The programme of this concert invites us reflect on two complex creative personalities who have produced two of the most important catalogues in the history of music: Mozart and Shostakovich. The two quintets we are going to listen to – Mozart’s clarinet and Shostakovich for piano – are pieces of great transparency and emotional depth. This is particularly so in the case of Mozart, whose piece is considered to be one of the masterpieces of chamber music repertoire of all times: classical music aesthetics risen to one of its highest points in terms of sensitivity and expressive subtlety. The contrast is evident if you think about how close it is with the creative process of Così fan tutte (1790), in Mozart’s case, and Symphony nº 7 (1941), known as Leningrad, in the case of Shostakovich. The contrast between, on the one hand, the textures and the emotions in Shostakovich’s quintet, so translucent at times, and the symphony that is generally associated to the siege of Leningrad during the Second World War, on the other hand, is evident. Though not quite as obvious from the surface of music, the contrast between Mozart’s quintet and the opera that crowns the cycle of collaborations with librettist Da Ponte is equally deep. It is a summary of the cynical and stark view that Enlightenment philosophy -so fashionable at the time it was composed- has of human nature: while in the clarinet quintet there is no truth other than that of its moving deep feelings, in Così fan tutte nothing is actually what it seems to be and all the expectations of honesty, loyalty and commitment are truncated. It is in these intense and significant contrast where one can appreciate the creative versatility and ambition of the composers whose chamber pieces are included in this concert.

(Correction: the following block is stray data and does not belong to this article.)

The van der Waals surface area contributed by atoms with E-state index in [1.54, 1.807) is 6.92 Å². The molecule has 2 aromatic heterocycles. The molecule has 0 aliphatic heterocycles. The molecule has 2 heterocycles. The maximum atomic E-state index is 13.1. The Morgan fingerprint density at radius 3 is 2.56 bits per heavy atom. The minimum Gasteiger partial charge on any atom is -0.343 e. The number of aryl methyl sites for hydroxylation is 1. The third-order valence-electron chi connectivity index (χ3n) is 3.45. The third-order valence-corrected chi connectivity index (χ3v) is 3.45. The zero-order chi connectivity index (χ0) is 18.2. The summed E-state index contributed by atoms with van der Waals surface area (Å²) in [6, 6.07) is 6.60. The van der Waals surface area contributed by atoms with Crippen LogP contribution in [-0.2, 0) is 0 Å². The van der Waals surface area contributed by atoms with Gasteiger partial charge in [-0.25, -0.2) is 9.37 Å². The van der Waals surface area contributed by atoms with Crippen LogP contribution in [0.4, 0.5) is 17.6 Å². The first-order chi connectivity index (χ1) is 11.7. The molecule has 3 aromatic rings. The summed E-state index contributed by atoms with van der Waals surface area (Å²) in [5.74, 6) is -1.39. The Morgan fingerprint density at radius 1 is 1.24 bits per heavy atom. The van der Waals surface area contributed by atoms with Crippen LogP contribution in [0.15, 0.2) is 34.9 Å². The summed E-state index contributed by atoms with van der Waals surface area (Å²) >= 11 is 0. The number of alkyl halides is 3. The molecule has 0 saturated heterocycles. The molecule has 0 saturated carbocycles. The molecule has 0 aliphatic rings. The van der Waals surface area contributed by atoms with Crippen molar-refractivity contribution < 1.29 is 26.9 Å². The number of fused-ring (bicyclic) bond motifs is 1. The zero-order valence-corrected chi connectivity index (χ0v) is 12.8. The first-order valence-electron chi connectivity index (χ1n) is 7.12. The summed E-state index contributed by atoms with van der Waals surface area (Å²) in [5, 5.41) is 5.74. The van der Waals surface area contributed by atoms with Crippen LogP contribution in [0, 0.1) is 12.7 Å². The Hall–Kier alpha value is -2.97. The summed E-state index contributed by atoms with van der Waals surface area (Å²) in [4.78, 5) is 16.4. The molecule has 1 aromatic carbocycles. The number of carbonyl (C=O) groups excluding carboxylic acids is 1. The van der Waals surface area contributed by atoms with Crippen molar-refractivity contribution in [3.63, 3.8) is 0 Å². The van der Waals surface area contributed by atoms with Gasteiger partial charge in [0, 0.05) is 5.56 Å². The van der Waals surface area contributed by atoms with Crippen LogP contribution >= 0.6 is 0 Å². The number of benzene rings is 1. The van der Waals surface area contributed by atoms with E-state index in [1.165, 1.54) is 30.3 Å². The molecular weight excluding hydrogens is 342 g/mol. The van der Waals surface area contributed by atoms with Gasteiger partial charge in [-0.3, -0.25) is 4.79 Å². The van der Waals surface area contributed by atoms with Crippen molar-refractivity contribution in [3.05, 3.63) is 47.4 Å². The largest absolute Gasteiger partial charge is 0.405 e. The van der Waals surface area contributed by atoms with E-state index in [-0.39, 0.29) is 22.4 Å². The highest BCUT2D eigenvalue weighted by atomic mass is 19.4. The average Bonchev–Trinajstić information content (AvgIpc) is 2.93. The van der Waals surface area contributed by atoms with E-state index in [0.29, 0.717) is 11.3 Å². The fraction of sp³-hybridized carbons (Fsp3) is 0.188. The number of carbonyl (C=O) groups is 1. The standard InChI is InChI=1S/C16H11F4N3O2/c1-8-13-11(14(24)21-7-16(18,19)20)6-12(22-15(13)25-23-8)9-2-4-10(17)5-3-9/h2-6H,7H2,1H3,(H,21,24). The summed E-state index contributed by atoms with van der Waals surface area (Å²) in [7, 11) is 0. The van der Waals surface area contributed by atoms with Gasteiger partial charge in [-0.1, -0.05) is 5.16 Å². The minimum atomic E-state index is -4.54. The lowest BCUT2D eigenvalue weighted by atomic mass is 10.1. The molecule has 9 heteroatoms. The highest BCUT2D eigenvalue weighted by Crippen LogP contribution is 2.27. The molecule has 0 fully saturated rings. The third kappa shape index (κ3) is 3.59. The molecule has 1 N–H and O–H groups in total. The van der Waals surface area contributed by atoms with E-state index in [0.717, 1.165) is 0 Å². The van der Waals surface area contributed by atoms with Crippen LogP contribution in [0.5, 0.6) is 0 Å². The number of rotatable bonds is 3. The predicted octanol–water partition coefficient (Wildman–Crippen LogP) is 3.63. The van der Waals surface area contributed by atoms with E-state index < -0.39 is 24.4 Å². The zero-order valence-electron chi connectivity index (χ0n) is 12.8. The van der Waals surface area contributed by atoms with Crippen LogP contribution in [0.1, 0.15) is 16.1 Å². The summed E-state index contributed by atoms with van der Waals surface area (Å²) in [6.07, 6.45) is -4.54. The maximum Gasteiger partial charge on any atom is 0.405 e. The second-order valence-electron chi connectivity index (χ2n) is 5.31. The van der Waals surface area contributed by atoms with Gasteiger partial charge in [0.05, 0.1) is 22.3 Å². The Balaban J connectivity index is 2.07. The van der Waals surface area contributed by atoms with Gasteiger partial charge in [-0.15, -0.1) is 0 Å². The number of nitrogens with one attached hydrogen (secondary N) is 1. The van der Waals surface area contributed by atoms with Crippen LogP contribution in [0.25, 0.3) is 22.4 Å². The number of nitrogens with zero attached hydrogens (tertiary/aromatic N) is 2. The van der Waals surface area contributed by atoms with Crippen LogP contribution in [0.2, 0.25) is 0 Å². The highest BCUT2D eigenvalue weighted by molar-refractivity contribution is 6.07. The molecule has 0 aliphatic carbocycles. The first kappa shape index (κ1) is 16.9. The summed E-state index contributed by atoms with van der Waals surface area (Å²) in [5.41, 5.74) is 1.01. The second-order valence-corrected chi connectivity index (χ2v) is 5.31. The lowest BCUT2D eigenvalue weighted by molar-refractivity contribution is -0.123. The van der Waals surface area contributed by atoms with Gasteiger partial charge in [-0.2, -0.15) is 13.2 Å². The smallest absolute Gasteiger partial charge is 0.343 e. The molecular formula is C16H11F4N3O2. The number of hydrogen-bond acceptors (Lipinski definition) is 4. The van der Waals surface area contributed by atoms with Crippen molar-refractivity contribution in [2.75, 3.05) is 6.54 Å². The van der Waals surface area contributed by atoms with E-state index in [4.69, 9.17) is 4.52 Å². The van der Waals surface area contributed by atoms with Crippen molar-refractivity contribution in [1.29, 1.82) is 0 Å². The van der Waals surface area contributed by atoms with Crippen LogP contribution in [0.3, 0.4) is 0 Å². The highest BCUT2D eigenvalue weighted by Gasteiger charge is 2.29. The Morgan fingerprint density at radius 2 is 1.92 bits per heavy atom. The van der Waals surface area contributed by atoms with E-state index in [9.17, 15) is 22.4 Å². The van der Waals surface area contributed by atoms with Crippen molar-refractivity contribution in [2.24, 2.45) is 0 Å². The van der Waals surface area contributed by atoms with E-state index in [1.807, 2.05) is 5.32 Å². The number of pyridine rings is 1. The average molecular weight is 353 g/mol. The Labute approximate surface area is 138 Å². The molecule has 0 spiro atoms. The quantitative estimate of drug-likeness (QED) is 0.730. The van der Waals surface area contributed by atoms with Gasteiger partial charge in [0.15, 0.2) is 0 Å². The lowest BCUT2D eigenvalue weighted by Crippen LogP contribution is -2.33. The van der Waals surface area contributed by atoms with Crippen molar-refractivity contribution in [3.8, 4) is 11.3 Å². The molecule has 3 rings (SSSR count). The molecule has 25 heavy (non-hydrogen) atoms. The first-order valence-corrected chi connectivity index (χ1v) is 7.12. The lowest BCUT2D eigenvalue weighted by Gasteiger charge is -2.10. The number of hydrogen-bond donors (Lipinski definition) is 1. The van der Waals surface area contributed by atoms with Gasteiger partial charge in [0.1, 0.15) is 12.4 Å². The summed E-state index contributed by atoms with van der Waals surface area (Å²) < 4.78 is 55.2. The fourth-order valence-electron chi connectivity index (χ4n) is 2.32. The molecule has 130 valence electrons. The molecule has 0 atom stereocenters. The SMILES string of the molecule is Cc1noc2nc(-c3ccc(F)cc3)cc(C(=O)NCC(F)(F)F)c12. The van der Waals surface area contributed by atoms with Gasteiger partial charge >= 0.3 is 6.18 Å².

Out of respect for other users and the performers, children under 5 are not allowed to attend.